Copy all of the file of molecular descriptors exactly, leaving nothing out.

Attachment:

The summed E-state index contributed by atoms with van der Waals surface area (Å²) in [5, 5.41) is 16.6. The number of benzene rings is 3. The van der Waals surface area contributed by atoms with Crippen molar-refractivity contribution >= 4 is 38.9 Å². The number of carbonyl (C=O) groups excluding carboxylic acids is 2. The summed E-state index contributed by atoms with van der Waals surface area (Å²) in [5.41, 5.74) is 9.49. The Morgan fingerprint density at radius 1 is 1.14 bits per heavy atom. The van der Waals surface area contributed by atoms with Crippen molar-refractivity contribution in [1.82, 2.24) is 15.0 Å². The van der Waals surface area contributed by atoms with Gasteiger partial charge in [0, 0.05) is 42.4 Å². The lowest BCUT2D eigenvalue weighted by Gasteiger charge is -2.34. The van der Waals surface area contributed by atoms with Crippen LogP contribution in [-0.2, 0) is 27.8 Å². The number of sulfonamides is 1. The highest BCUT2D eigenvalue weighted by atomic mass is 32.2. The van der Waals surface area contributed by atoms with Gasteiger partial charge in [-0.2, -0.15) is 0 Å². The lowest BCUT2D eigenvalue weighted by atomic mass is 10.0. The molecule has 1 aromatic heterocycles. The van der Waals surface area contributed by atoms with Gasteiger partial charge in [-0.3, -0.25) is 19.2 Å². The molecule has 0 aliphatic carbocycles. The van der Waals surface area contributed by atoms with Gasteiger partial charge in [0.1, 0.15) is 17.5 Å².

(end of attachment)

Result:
The summed E-state index contributed by atoms with van der Waals surface area (Å²) in [5, 5.41) is 16.6. The number of benzene rings is 3. The van der Waals surface area contributed by atoms with Crippen molar-refractivity contribution >= 4 is 38.9 Å². The number of carbonyl (C=O) groups excluding carboxylic acids is 2. The summed E-state index contributed by atoms with van der Waals surface area (Å²) in [5.41, 5.74) is 9.49. The Morgan fingerprint density at radius 1 is 1.14 bits per heavy atom. The van der Waals surface area contributed by atoms with Crippen molar-refractivity contribution in [1.82, 2.24) is 15.0 Å². The van der Waals surface area contributed by atoms with Gasteiger partial charge in [0, 0.05) is 42.4 Å². The lowest BCUT2D eigenvalue weighted by Gasteiger charge is -2.34. The van der Waals surface area contributed by atoms with Crippen LogP contribution in [-0.2, 0) is 27.8 Å². The number of sulfonamides is 1. The highest BCUT2D eigenvalue weighted by atomic mass is 32.2. The van der Waals surface area contributed by atoms with Gasteiger partial charge in [-0.2, -0.15) is 0 Å². The lowest BCUT2D eigenvalue weighted by atomic mass is 10.0. The molecule has 1 aromatic heterocycles. The van der Waals surface area contributed by atoms with Gasteiger partial charge in [-0.3, -0.25) is 19.2 Å². The molecule has 0 aliphatic carbocycles. The van der Waals surface area contributed by atoms with Gasteiger partial charge in [0.1, 0.15) is 17.5 Å².